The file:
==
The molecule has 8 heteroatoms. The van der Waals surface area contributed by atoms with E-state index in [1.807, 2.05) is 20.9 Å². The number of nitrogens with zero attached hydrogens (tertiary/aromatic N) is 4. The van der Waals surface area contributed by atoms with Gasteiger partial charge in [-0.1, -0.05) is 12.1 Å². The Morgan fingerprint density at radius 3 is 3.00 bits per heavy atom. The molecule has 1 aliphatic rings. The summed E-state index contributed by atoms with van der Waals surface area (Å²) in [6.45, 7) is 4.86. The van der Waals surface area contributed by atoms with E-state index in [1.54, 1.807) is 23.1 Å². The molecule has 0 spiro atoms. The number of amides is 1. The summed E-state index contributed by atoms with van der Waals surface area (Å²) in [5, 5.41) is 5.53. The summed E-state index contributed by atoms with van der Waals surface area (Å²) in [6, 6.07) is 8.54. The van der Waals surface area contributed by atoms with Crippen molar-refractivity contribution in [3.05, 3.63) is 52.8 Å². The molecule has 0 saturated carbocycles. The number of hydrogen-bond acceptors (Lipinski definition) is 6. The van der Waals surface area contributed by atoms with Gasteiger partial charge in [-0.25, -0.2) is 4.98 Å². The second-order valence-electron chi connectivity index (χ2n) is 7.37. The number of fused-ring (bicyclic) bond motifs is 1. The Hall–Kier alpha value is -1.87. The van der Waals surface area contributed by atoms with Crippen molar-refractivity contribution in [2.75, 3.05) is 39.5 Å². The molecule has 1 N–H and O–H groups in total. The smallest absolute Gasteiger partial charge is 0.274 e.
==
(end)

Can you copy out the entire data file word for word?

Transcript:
The molecule has 8 heteroatoms. The van der Waals surface area contributed by atoms with E-state index in [1.807, 2.05) is 20.9 Å². The number of nitrogens with zero attached hydrogens (tertiary/aromatic N) is 4. The van der Waals surface area contributed by atoms with Gasteiger partial charge in [-0.1, -0.05) is 12.1 Å². The Morgan fingerprint density at radius 3 is 3.00 bits per heavy atom. The molecule has 1 aliphatic rings. The summed E-state index contributed by atoms with van der Waals surface area (Å²) in [6.45, 7) is 4.86. The van der Waals surface area contributed by atoms with E-state index in [1.54, 1.807) is 23.1 Å². The molecule has 0 spiro atoms. The number of amides is 1. The summed E-state index contributed by atoms with van der Waals surface area (Å²) in [5, 5.41) is 5.53. The summed E-state index contributed by atoms with van der Waals surface area (Å²) in [6, 6.07) is 8.54. The van der Waals surface area contributed by atoms with Crippen molar-refractivity contribution in [3.05, 3.63) is 52.8 Å². The molecule has 0 saturated carbocycles. The number of hydrogen-bond acceptors (Lipinski definition) is 6. The van der Waals surface area contributed by atoms with Gasteiger partial charge in [-0.25, -0.2) is 4.98 Å². The second-order valence-electron chi connectivity index (χ2n) is 7.37. The number of fused-ring (bicyclic) bond motifs is 1. The Hall–Kier alpha value is -1.87. The van der Waals surface area contributed by atoms with Crippen molar-refractivity contribution in [2.75, 3.05) is 39.5 Å². The molecule has 1 N–H and O–H groups in total. The smallest absolute Gasteiger partial charge is 0.274 e.